“Today, 95% of wind turbine blades are burnt or put in landfill at their end of life. If we can extend their operational life and incorporate them into a circular economy, then we can create value while further protecting the environment from harmful emissions.”
When it comes to protecting marine life, unlike people, “robots can use non-contact methods of sensing, such as radar and sonar, which allow them to interact with ocean infrastructure and its surrounding environment without causing any disruption or damage”, says David Flynn, professor at the National Robotarium and founder of the Smart Systems Group at Heriot-Watt University, Scotland.
In this respect, low-frequency sonar, a sound-based technology inspired by dolphin signals, makes it possible to inspect structures in the ocean, such as subsea infrastructure, without damaging the surrounding environment.
“We can also help avoid issues like biofouling, where microorganisms, plants, algae, or small animals accumulate on surfaces of cables. A bio-fouled cable can grow heavy, potentially distorting its outer protective layers and decreasing its useful life span. Autonomous underwater vehicles can monitor and clean these cables safely,” Flynn adds.
Ups and downs
While robotics undoubtedly adds a lot of value to operations, they also come with their unique set of challenges and considerations.
For instance, a primary challenge to creating robotic technologies is to ensure that the robots do not represent a cost or risk burden to current operations, so some obstacles linked to adoption relate to run-time safety compliance, reliability, and resilience.
Flynn explains: “The robotics market is predominantly a product-based business model but, for the offshore environment and many other sectors, it’s the continuity of “autonomous service” that delivers the real value to company, consumer, and environment.
“We need to design systems that can cope with knowns and unknowns during operations, and in the event that they do fail, they do so safely and with explainable behaviour that allows operators to understand why.”
And with bigger companies leading the way to increased offshore wind capacity, it is no mean feat for small operators to tap into the market or showcase their potential.
For this reason, ORE Catapult and GE Renewable Energy have partnered and work with smaller innovative companies to help them develop new technologies and commercialise their capabilities.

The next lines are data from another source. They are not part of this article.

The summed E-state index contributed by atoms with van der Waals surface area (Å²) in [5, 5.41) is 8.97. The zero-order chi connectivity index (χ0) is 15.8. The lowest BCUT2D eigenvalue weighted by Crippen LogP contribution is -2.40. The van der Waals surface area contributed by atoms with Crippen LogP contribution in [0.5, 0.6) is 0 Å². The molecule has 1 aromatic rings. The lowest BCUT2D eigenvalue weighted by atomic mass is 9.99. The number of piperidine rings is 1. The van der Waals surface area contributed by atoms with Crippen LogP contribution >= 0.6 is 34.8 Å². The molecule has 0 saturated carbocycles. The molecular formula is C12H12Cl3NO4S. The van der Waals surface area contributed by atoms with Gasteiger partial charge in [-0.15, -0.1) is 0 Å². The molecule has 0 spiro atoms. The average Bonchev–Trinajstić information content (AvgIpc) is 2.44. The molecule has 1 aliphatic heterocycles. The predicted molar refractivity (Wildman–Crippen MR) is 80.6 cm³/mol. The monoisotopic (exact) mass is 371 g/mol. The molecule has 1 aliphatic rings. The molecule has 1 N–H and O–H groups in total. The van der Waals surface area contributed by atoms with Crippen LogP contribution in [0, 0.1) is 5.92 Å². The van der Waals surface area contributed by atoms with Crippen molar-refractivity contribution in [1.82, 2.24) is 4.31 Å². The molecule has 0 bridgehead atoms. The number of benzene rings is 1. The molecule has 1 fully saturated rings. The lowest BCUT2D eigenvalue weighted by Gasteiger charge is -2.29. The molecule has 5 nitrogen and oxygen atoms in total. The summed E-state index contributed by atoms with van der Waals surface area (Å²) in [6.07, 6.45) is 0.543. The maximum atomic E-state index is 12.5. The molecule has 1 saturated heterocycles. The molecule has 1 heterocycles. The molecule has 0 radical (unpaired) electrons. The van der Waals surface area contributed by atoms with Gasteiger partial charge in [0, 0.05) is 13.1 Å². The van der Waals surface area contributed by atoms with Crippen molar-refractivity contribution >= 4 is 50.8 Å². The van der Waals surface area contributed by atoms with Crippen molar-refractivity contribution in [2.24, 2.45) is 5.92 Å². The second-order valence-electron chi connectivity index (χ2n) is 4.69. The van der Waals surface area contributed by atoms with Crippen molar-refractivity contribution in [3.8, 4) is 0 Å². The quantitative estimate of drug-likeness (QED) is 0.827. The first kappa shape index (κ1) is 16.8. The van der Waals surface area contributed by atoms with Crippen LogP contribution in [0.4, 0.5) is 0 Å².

“We help out in a few key ways. So, we’ve got a lot of technical experts who can provide support across a range of engineering disciplines. We’ve got some cutting-edge facilities that we can use to test and demonstrate new technologies and really validate that performance,” Louden says.
For example, monitoring and analysis company Eleven-I and product development consultants Innvotek are the latest companies that have successfully joined the robotics innovation call, in a series of challenge competitions through GE Renewable Energy and ORE Catapult’s ‘Stay Ashore’ research and development programme, delivered through the Offshore Wind Innovation Hub’s Innovation Exchange, in partnership with KTN.
For example, they have recently invested about £3m with the North of Tyne Combined Authority to try and improve the facilities available there because in some cases it is more challenging to test and validate new robotic technologies, since they are so different to other areas of technology and often have their own sets of needs.
Looking ahead to the future of the industry, Louden says that robotics activity has really increased a lot over the last three or four years: “I think that’s because of this huge opportunity for robotics to have a really large impact within the offshore wind sector.
“But we’re also going to see the integration of different robotic systems being addressed. So, probably in five to seven years, we’re going to start to see things like aerial systems working together with unmanned surface or increased surface vessels, which reduces some of the costs associated with deploying aerial systems.”
This story was originally published on Power Technology, part of the GlobalData network.